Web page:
The Straits Times
To be perfectly honest, my husband and I had never heard of Borobudur before our friend Paras suggested a group of us go there for a weekend to celebrate his fortieth birthday. We went online and soon learned Borobudur was a gorgeous Buddhist monument in Magelang, Central Java, set amidst tropical jungles, smoldering volcanoes and hills carpeted in emerald green rice paddies. Nearly as spectacular was the hotel Paras suggested, Aman Resorts’ Amanjiwo.
Built on farm land at the foot of the Menorah Hills, Amanjiwo’s main building is a limestone temple-like rotunda with two crescents of 36 suites just below it. You can see Borobudur poking up through the jungle a few kilometers away. Though more expensive than we usually spend on a hotel, the setting was too gorgeous to resist and so was the opportunity for a fun weekend with friends.
We bit the bullet and booked a room.
Our Garden Suite was spacious and serene, with soft lighting, stone walls, Sungkai wood screens and a four-pillar bed on a raised terrazzo platform—thick twin mattresses were set up in the corner for our 9-year-old sons and still the room felt cavernous. We appreciated the separate toilet and large shower, pair of vanities, outdoor bathtub and huge patio.
Amanjiwo is more than beautiful, it’s got a cerebral side too. They offer guided excursions to ancient temples and natural sights all over the area and a resident archeologist gives lectures on Borobudur’s history and related topics in the hotel’s chic library. Periodically Amanjiwo organizes special themed activities like meditation retreats and art exhibits. They also promote local culture happening as well, such as the Borobudur Writer’s Festival.
To refresh the body and soul, yoga sessions are held by Amanjiwo’s green-tiled 130-foot-long pool that practically overflows into the surrounding countryside. There’s also a spa, gym and tennis court. Unlike other posh properties, Amanjiwo caters to kids as well, with arts and crafts sessions, dance lessons, pony rides and chocolate cooking classes.
Two open-air restaurants serve traditional Indonesian dishes, from nasi goreng to sate and lotek, plus western fare and children’s favorites. Our friend Paras generously hosted several meals for the group at the poolside dining venue, where we wined, dined and toasted our good fortune, basking in the ambient beauty of Central Java’s countryside and ancient monuments.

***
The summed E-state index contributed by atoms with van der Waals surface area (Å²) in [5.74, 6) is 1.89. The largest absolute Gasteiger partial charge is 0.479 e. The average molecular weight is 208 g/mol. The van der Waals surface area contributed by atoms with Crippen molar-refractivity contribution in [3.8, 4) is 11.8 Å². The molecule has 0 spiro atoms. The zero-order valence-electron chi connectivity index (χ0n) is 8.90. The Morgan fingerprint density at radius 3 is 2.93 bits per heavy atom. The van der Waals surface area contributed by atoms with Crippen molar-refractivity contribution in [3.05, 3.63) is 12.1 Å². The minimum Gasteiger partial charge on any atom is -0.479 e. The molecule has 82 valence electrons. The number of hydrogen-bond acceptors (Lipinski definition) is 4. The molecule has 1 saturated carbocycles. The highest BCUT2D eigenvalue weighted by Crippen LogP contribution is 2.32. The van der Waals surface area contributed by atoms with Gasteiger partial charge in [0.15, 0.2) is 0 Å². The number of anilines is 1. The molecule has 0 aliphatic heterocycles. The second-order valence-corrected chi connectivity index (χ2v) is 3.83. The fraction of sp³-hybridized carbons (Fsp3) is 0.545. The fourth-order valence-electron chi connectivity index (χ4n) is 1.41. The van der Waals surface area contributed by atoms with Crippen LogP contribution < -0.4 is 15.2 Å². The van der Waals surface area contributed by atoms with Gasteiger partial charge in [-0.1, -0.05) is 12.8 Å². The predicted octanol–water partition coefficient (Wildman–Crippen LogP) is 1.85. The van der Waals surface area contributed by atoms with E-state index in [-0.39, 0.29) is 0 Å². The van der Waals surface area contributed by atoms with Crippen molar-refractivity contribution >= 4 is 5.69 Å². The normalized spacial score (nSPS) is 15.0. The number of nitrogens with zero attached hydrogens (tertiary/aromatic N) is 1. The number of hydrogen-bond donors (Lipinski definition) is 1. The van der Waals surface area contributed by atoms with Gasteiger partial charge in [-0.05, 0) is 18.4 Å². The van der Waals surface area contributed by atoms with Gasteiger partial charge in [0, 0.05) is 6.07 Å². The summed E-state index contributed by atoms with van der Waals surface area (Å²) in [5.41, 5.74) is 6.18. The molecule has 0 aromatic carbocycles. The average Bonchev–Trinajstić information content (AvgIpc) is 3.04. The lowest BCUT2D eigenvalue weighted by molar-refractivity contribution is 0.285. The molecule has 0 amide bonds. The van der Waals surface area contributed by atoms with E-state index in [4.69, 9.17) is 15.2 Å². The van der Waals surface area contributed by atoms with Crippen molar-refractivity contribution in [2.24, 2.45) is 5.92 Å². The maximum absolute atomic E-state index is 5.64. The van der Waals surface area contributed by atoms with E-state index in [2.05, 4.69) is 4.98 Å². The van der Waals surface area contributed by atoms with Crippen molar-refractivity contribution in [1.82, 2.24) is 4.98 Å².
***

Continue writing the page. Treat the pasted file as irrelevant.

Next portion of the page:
Borobudur deserves a visit at dawn to watch rays of early morning sunlight break through the mist and cast moody shadows on the sacred stone. Against a sky streaked pink and orange, wisps of smoke escape from distant smoldering volcanoes. We joined other sleepy camera-toting tourists sitting and standing on the monument in the matching batik sarongs required for entry, soaking up the mystical scene around us.
Another worthwhile excursion is a half day visit to Selogriyo, a tiny 8th-century Hindu temple at the top of Mount Sumbing. After a scenic hour-long drive through farmland, adults and kids alike enjoyed the lazy walk up a gently sloping footpath that weaved along terraced rice paddies reflecting the blue sky and clouds.
Another afternoon, sans kids, we spent a sweaty two hours trekking up the steep slopes of the Menoreh Hills just behind the hotel, walking past rural homesteads and plots of red chilies. At the peak we were rewarded with panoramic views that went on for miles.
Ninth-century Borobudur is one of the most striking Buddhist temples in the world, with its huge square tiers, circular domes and hundreds of Buddha statues. It was built several centuries before Cambodia’s Angkor Wat and Europe’s grandest cathedrals. But Borobudur was in ruins and covered by foliage and volcanic ash by the time Sir Stamford Raffles got wind of it from locals in 1814, when he was the British ruler in Java. Since then Borobudur has undergone several restorations, was deemed a UNESCO World Heritage Site, and is once again a vision of beauty and mystery.
– October 2012